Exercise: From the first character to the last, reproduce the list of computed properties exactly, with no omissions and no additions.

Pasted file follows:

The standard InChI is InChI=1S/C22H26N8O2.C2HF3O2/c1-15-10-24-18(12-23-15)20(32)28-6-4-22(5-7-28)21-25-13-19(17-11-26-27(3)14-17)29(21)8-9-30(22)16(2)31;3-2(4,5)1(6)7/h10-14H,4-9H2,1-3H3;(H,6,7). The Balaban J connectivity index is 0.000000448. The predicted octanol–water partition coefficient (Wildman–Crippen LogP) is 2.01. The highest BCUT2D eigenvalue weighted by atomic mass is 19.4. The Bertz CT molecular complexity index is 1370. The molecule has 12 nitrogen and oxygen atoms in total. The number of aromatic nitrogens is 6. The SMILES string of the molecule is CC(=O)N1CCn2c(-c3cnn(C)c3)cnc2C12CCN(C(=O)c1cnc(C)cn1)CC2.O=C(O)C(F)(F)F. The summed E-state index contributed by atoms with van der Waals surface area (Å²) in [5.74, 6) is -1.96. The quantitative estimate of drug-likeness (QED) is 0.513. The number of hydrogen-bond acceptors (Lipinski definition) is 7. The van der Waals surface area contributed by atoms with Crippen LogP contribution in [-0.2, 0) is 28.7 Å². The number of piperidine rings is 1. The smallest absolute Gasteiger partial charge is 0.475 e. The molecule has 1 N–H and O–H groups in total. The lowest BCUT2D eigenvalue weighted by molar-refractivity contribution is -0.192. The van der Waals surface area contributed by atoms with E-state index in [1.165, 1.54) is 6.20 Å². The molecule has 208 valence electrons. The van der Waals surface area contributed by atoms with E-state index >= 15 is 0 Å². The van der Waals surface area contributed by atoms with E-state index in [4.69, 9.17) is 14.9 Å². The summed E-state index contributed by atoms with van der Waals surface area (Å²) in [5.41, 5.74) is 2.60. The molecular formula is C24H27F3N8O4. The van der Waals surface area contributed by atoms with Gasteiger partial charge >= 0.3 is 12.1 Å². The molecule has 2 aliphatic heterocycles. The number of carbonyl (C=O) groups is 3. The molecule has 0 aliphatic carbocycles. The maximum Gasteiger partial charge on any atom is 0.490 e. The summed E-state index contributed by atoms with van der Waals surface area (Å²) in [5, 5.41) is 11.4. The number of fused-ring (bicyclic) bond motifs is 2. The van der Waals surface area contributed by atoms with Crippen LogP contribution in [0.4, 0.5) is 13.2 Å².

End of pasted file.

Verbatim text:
The standard InChI is InChI=1S/C22H26N8O2.C2HF3O2/c1-15-10-24-18(12-23-15)20(32)28-6-4-22(5-7-28)21-25-13-19(17-11-26-27(3)14-17)29(21)8-9-30(22)16(2)31;3-2(4,5)1(6)7/h10-14H,4-9H2,1-3H3;(H,6,7). The Balaban J connectivity index is 0.000000448. The predicted octanol–water partition coefficient (Wildman–Crippen LogP) is 2.01. The highest BCUT2D eigenvalue weighted by atomic mass is 19.4. The Bertz CT molecular complexity index is 1370. The molecule has 12 nitrogen and oxygen atoms in total. The number of aromatic nitrogens is 6. The SMILES string of the molecule is CC(=O)N1CCn2c(-c3cnn(C)c3)cnc2C12CCN(C(=O)c1cnc(C)cn1)CC2.O=C(O)C(F)(F)F. The summed E-state index contributed by atoms with van der Waals surface area (Å²) in [5.74, 6) is -1.96. The quantitative estimate of drug-likeness (QED) is 0.513. The number of hydrogen-bond acceptors (Lipinski definition) is 7. The van der Waals surface area contributed by atoms with Crippen LogP contribution in [-0.2, 0) is 28.7 Å². The number of piperidine rings is 1. The smallest absolute Gasteiger partial charge is 0.475 e. The molecule has 1 N–H and O–H groups in total. The lowest BCUT2D eigenvalue weighted by molar-refractivity contribution is -0.192. The van der Waals surface area contributed by atoms with E-state index in [1.165, 1.54) is 6.20 Å². The molecule has 208 valence electrons. The van der Waals surface area contributed by atoms with E-state index >= 15 is 0 Å². The van der Waals surface area contributed by atoms with E-state index in [4.69, 9.17) is 14.9 Å². The summed E-state index contributed by atoms with van der Waals surface area (Å²) in [5.41, 5.74) is 2.60. The molecular formula is C24H27F3N8O4. The van der Waals surface area contributed by atoms with Gasteiger partial charge >= 0.3 is 12.1 Å². The molecule has 2 aliphatic heterocycles. The number of carbonyl (C=O) groups is 3. The molecule has 0 aliphatic carbocycles. The maximum Gasteiger partial charge on any atom is 0.490 e. The summed E-state index contributed by atoms with van der Waals surface area (Å²) in [5, 5.41) is 11.4. The number of fused-ring (bicyclic) bond motifs is 2. The van der Waals surface area contributed by atoms with Crippen LogP contribution in [0.4, 0.5) is 13.2 Å².